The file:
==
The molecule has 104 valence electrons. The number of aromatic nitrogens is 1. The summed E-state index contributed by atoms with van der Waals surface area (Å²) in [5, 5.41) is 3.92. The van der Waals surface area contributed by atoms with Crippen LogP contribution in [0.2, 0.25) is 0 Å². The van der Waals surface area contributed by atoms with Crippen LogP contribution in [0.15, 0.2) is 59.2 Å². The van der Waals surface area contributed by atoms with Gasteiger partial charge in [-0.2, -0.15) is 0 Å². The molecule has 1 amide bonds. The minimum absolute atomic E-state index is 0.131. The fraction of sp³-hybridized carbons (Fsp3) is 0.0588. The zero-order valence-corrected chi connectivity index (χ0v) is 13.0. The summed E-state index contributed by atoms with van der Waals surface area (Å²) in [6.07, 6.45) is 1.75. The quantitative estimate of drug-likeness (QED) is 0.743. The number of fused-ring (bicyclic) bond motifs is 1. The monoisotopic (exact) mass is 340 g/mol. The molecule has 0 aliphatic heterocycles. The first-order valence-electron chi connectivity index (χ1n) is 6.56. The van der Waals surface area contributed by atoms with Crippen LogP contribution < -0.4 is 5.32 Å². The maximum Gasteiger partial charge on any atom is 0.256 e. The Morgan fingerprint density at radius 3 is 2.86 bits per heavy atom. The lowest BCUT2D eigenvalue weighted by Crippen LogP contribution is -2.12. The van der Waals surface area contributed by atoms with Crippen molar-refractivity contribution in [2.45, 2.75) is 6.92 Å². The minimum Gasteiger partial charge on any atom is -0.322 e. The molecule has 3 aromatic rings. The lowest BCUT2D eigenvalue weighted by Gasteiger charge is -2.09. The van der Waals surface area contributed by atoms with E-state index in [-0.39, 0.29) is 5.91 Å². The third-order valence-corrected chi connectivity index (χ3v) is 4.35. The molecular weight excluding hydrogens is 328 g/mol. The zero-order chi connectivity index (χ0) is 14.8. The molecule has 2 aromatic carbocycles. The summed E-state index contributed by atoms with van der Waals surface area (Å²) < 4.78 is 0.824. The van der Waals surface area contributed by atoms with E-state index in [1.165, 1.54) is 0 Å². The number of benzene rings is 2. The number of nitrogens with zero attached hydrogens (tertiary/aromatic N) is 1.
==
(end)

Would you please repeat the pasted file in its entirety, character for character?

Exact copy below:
The molecule has 104 valence electrons. The number of aromatic nitrogens is 1. The summed E-state index contributed by atoms with van der Waals surface area (Å²) in [5, 5.41) is 3.92. The van der Waals surface area contributed by atoms with Crippen LogP contribution in [0.2, 0.25) is 0 Å². The van der Waals surface area contributed by atoms with Crippen LogP contribution in [0.15, 0.2) is 59.2 Å². The van der Waals surface area contributed by atoms with Gasteiger partial charge in [-0.2, -0.15) is 0 Å². The molecule has 1 amide bonds. The minimum absolute atomic E-state index is 0.131. The fraction of sp³-hybridized carbons (Fsp3) is 0.0588. The zero-order valence-corrected chi connectivity index (χ0v) is 13.0. The summed E-state index contributed by atoms with van der Waals surface area (Å²) in [6.07, 6.45) is 1.75. The quantitative estimate of drug-likeness (QED) is 0.743. The number of fused-ring (bicyclic) bond motifs is 1. The monoisotopic (exact) mass is 340 g/mol. The molecule has 0 aliphatic heterocycles. The first-order valence-electron chi connectivity index (χ1n) is 6.56. The van der Waals surface area contributed by atoms with Crippen LogP contribution < -0.4 is 5.32 Å². The maximum Gasteiger partial charge on any atom is 0.256 e. The Morgan fingerprint density at radius 3 is 2.86 bits per heavy atom. The lowest BCUT2D eigenvalue weighted by Crippen LogP contribution is -2.12. The van der Waals surface area contributed by atoms with Crippen molar-refractivity contribution in [2.45, 2.75) is 6.92 Å². The minimum Gasteiger partial charge on any atom is -0.322 e. The molecule has 3 aromatic rings. The lowest BCUT2D eigenvalue weighted by Gasteiger charge is -2.09. The van der Waals surface area contributed by atoms with E-state index in [-0.39, 0.29) is 5.91 Å². The third-order valence-corrected chi connectivity index (χ3v) is 4.35. The molecular weight excluding hydrogens is 328 g/mol. The zero-order chi connectivity index (χ0) is 14.8. The molecule has 2 aromatic carbocycles. The summed E-state index contributed by atoms with van der Waals surface area (Å²) < 4.78 is 0.824. The van der Waals surface area contributed by atoms with E-state index in [1.165, 1.54) is 0 Å². The number of benzene rings is 2. The number of nitrogens with zero attached hydrogens (tertiary/aromatic N) is 1.